mas mudar s'á la rueda que era trastornada,
serán ellos vencidos, la fe de Cristo onrrada.

Non es dicho fortuna ser syenpre en un estado,
uno ser syenpre ryco e otrro ser menguado;
camia estas dos cosas la fortuna pryado,
al pobre faze ryco e al ryco menguado.


There is a general difficulty for a Christian writer in using the image of Fortune's wheel -whether as random operation or as inevitability- for anything more than the pattern of an individual's physical life, or, by analogy, the rise and fall of an empire. Once the question of merit, of sin and punishment, is allowed to enter the picture, the image breaks down, as Juan de Mena soon discovered. Yet, as Howard R. Patch's study amply demonstrates, the temptation to use the image is very strong44. Does its use by the Fernán González poet clash irretrievably with his figural view of history? At first sight it would appear so. It is not merely that his references to the wheel imply a cyclical concept of history. Such a concept, as Armistead shows, explains the otherwise baffling mention of «los duennos primeros» (80c) -a previous Moorish conquest. And that mention does not stand alone: «¡Mal grrado a los moros que la solían tener (59d) says the same thing, and when we are told that Almanzor «coydó a Espanna syn falla conqueryr» (388b) it seems that the wheel is to turn again. Yet this time things will be different, for Fernán González's Castile, unlike Rodrigo's Hispania, stands firm against the Moorish onslaught. The hero's reference to the wheel in stanzas 438-39, already quoted, occurs in a long speech to his men before the battle of Hacinas. He goes on to tell them that the wheel must now, for good or ill, stop:

Amigos, lo que digo bien entender devedes,
sy fuéremos vencidos, ¿qué consejo prendredes?
Morredes commo malos, la tierra perderedes,
sy esta vez caedes non vos levantaredes.


The cycle of fall and recovery is, as we have seen, fundamental to the historical books of the Old Testament, though it occurs within the context of the linear working-out of God's purpose for His people. With the Incarnation, that cycle ends, In Northrop Frye's words:

If we follow the narrative of the Bible as a sequence of events in human life, it becomes a series of ups and downs in which God's people periodically fall into bondage and are then rescued by a leader, while the great heathen empires rise and fall in the opposite rhythm. At a certain point this perspective goes into reverse, and what we see is something more like an epic or romantic hero descending to a lower world to rescue what is at the same time a single bride and a large host of men and women. In this perspective the sequence of captivities and redemptions disappears and is replaced by a unique act of descent and return45.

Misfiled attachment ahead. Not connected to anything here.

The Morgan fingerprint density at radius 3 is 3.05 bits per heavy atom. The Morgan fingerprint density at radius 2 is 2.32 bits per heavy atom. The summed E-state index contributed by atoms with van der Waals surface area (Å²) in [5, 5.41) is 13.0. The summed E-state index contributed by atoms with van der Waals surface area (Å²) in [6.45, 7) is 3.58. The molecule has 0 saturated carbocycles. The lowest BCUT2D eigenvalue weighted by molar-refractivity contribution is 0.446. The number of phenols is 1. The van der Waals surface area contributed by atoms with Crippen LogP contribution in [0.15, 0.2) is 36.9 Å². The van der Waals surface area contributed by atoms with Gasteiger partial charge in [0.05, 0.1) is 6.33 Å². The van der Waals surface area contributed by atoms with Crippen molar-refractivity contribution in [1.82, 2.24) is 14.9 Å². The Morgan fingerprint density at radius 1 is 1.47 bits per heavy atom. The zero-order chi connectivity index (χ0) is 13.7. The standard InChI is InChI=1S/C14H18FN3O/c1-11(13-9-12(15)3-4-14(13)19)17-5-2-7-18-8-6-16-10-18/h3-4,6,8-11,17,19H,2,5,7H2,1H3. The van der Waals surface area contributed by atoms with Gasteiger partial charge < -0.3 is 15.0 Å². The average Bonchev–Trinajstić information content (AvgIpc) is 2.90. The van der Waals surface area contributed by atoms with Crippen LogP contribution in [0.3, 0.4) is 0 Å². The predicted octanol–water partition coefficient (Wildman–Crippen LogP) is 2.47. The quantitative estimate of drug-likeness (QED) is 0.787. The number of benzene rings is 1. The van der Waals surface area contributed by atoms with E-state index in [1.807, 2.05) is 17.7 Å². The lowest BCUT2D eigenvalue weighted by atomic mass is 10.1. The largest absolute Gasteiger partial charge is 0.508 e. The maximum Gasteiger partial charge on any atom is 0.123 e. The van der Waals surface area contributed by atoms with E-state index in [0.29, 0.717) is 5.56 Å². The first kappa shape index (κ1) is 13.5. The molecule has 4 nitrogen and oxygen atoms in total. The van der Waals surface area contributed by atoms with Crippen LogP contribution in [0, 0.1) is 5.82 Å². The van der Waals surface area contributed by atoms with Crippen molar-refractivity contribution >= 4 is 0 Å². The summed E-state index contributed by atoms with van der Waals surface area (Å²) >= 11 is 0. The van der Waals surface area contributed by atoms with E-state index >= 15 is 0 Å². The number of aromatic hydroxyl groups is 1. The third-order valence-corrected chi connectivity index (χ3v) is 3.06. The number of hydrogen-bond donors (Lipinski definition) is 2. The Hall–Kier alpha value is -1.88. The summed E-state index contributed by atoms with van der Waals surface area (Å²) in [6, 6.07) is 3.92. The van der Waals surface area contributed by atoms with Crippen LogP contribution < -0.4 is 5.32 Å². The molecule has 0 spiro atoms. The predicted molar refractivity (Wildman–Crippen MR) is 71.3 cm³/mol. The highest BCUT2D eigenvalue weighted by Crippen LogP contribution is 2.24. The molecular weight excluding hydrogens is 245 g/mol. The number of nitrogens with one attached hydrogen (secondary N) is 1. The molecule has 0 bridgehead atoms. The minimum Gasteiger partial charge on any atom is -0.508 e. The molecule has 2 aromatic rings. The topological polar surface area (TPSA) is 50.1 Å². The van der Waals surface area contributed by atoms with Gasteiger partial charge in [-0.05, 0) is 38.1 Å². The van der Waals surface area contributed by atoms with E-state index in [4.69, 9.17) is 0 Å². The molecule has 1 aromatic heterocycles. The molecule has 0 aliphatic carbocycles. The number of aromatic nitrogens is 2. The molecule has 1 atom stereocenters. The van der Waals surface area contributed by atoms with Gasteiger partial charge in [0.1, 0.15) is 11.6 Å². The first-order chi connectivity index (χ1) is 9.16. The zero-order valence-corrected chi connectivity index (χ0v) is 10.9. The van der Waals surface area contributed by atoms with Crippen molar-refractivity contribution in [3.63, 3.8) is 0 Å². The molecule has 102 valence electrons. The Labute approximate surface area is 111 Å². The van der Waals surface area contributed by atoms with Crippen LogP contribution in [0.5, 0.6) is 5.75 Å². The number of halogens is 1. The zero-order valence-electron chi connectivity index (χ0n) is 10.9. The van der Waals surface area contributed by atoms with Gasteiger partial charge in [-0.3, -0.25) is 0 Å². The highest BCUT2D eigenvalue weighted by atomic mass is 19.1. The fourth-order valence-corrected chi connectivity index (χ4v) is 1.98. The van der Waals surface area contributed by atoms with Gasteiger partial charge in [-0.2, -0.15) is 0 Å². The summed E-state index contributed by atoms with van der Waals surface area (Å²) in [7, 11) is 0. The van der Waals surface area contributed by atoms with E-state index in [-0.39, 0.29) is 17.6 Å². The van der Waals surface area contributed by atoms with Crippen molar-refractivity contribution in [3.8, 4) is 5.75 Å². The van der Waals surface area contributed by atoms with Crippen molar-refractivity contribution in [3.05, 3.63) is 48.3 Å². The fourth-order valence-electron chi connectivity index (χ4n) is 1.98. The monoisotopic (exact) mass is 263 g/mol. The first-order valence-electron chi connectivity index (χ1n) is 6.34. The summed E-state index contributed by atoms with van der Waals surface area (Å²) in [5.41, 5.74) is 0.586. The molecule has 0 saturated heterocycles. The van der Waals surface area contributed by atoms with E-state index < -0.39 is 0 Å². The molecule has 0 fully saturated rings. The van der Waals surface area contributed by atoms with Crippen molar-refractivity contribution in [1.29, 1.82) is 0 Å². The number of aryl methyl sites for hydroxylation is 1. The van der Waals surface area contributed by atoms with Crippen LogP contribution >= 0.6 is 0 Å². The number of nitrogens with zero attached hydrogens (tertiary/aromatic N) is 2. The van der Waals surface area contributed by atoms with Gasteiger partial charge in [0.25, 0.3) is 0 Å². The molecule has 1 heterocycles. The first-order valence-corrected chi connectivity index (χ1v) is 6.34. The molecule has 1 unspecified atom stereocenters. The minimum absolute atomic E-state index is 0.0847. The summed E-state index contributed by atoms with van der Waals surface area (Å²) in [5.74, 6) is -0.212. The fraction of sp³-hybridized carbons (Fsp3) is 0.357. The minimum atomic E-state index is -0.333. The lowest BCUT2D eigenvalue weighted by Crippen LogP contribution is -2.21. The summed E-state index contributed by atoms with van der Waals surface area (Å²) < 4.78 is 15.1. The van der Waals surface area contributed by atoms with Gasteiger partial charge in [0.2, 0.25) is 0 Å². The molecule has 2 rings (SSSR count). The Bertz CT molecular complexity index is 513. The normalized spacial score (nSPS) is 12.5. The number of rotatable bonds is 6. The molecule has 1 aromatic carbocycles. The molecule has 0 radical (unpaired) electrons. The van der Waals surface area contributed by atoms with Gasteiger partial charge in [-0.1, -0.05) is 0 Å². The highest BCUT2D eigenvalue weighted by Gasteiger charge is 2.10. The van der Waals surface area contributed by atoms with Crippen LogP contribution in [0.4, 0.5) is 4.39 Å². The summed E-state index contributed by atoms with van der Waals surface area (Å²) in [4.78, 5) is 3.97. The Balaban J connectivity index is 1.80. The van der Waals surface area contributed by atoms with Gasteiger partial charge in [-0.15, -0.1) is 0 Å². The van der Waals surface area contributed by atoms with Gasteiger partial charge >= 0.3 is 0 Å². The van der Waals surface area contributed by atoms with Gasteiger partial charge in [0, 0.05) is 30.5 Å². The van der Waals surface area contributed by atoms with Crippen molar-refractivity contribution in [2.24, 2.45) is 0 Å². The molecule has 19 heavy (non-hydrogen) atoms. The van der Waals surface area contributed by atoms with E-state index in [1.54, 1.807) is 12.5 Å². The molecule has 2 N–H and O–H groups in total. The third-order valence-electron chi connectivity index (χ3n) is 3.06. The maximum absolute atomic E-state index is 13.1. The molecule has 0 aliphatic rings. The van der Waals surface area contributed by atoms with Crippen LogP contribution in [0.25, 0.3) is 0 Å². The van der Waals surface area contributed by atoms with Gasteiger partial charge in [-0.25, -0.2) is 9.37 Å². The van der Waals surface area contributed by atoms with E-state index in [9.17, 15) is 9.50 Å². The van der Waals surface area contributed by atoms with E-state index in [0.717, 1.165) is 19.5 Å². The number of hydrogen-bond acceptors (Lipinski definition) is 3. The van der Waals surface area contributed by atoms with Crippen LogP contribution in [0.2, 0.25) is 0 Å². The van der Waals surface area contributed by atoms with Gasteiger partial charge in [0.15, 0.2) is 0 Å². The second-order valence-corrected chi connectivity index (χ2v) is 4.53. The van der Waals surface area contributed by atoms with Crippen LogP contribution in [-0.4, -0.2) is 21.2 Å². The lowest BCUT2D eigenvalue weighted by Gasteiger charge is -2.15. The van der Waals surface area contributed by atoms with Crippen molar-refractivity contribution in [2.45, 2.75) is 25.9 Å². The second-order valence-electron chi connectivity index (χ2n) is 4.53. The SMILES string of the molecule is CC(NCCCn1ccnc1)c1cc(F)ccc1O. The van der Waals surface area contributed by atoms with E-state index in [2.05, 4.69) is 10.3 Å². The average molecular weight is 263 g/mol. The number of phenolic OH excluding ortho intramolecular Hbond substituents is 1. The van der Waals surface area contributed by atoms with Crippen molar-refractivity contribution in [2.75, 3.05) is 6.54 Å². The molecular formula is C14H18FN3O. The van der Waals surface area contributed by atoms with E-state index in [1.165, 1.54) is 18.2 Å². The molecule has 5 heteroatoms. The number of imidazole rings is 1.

Fernán González will break out of the cyclical pattern, making Castile secure from the perils of transience. This was made clear by the poet at the outset:

En tanto deste tienpo yr vos he yo contando
cómmo fueron la tierra perdiendo e cobrando;
fasta que todos fueron al conde don Fernando.


The figural view of history depends, of course, on the perception of partial repetitions, but in each case the repetition is at a higher level (or, in the case of postfiguration, at a lower one). As Patrides observes, the «concern with types had the threefold purpose of confirming that historical events are non-recurring and irreversible, that they imply a design according to which the created order advances onward, and that they are meaningful only in so far as they are seen to relate to the advent of the Messiah» (p. 7). The Poema de Fernán González relates the sins and travails of Spain to those of Israel, and then shows how its hero, by courage, endurance, resourcefulness and divine favour, moves history to a new level. He is not a Christ figure, but as Christ is to sacred history, so Fernán González is to the secular history of Spain. The message fits the mood of the poet's times, whether he was writing at the end of Fernando III's triumphant reign or during Alfonso X's long struggle to attain his imperial ambition46.